I’ve always loved reading and writing historical fiction. Ever since I fell in love with the World War One poets in O Level English – thank you, Mrs Leathart and A Choice Of Poets, I’ve had a special interest in that war. I’ve explored it extensively in short fiction – my very first published story, ‘Amputees’ (2006) was about the aftermath of that war – but Name Upon Name (Little Island) is my first historical novel. I very much hope it won’t be my last.
Name Upon Name is set in 1916 Belfast. Fourteen-year-old Helen is caught between the two traditions of her family – urban Ulster Protestant on one side, rural Irish Catholic on the other. Both her older cousins are involved in the war, and Helen feels connected to events in France. There are constant reminders of it at her co-educational school, where she helps make up parcels for old boys at the Front, and joins in the mourning when former pupils are killed. It’s much harder for her to understand what happens in Dublin during Easter Week. Is this just another riot, as her father says – Eejits occupying post offices and biscuit factories – or, as Uncle Sean says, a great day… the birth of your nation.? And whose nation? Helen fears it isn’t hers.
Historical fiction always produces tension between wanting to bring the period alive for the reader, but not recreating it so systematically that it lapses into pastiche. The story must work as modern fiction, so it has to feel fresh, especially to a teen reader, who might baulk at anything that feels worthy or schooly. That danger can be compounded when your subject matter is obviously political. Getting the period details right is easy enough; I’ve written a lot about the 1910s, and I’m the sort of person who loves spending hours in a library, or even better a museum. So reader, when I say the red-and-cream tram comes round the corner, you can trust me that trams in Belfast in 1916 were red-and-cream.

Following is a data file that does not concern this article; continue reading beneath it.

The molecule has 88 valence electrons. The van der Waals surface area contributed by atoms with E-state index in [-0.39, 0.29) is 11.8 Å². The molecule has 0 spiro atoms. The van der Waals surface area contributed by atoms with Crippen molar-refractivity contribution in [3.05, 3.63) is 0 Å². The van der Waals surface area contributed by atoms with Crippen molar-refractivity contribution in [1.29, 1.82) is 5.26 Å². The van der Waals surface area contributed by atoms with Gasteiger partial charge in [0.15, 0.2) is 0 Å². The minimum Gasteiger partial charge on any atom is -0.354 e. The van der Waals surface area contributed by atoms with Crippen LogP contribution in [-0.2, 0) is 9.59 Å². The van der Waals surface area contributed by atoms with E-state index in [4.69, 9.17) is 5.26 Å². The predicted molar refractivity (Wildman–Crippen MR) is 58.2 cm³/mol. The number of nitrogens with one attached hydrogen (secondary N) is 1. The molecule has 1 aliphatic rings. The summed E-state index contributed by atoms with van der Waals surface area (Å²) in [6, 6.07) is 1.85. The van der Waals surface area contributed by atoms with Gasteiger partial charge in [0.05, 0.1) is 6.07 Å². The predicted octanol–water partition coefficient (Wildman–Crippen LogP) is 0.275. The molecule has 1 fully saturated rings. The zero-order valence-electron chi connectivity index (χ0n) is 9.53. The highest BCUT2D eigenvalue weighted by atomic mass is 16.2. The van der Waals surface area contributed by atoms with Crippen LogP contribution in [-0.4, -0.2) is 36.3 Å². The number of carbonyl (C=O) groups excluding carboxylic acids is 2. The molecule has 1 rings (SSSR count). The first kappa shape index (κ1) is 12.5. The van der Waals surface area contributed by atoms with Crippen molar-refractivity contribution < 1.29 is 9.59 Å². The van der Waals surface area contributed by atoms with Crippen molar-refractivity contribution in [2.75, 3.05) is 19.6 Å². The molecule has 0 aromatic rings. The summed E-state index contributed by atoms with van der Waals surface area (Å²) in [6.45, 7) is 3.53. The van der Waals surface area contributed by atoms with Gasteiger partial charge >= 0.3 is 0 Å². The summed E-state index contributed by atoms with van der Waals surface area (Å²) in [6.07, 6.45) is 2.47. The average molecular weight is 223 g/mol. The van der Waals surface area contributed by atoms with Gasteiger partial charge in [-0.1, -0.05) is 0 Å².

Does that matter? If the book was set in 2015, would I even have mentioned the colour of the bus? (We don’t have trams in Belfast.) Probably not, and I hate the kind of historical writing that drips with detail just to show that the Writer Did Her Research. But then, in a book set today when I say bus, the reader just sees a bus. Whereas it’s easy to imagine the past as kind of black-and-white or sepia, so this kind of detail is occasionally justified. To literally add colour.
But the big challenge for me with Name Upon Name was about tone rather than details. Helen has to appeal to modern readers, but she has to do so as a convincing girl born in 1902, less than a year after the death of Queen Victoria. That means some of her attitudes will be alien to a modern reader – especially to a child or teenager. When her admired older cousin Michael shows a vulnerability which the modern reader will empathise with, Helen can’t respond as today’s fourteen-year-old might. Instead, she is horrified: To Helen’s shock, his dark eyes filled with tears. ‘Don’t!’ She pulled her hand away… He must still be inebriated. Boys – young men – well, they didn’t cry. He was supposed to be going to war…
I could have sanitised the past and given Helen ahistorically liberal attitudes. But it’s an insult to readers to pretend that people of a century ago were just like us but with longer skirts. That’s a cheap way to try to get readers to engage with history.